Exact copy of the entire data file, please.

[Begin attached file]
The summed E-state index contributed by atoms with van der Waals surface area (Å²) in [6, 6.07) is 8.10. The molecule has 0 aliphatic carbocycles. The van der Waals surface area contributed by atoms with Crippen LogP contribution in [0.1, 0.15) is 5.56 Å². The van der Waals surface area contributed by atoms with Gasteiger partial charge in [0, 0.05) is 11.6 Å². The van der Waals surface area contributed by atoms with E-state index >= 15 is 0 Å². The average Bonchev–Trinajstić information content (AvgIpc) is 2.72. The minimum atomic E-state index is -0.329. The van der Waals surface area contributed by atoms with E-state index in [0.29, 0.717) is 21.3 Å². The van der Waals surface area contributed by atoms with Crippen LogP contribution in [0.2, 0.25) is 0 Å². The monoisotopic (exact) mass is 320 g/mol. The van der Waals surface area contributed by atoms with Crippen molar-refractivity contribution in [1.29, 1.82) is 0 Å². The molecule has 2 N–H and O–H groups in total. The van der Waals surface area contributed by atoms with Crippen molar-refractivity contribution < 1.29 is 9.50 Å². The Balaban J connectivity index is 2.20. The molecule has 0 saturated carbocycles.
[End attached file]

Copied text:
The summed E-state index contributed by atoms with van der Waals surface area (Å²) in [6, 6.07) is 8.10. The molecule has 0 aliphatic carbocycles. The van der Waals surface area contributed by atoms with Crippen LogP contribution in [0.1, 0.15) is 5.56 Å². The van der Waals surface area contributed by atoms with Gasteiger partial charge in [0, 0.05) is 11.6 Å². The van der Waals surface area contributed by atoms with E-state index >= 15 is 0 Å². The average Bonchev–Trinajstić information content (AvgIpc) is 2.72. The minimum atomic E-state index is -0.329. The van der Waals surface area contributed by atoms with E-state index in [0.29, 0.717) is 21.3 Å². The van der Waals surface area contributed by atoms with Crippen LogP contribution in [0.2, 0.25) is 0 Å². The monoisotopic (exact) mass is 320 g/mol. The van der Waals surface area contributed by atoms with Crippen molar-refractivity contribution in [1.29, 1.82) is 0 Å². The molecule has 2 N–H and O–H groups in total. The van der Waals surface area contributed by atoms with Crippen molar-refractivity contribution < 1.29 is 9.50 Å². The Balaban J connectivity index is 2.20. The molecule has 0 saturated carbocycles.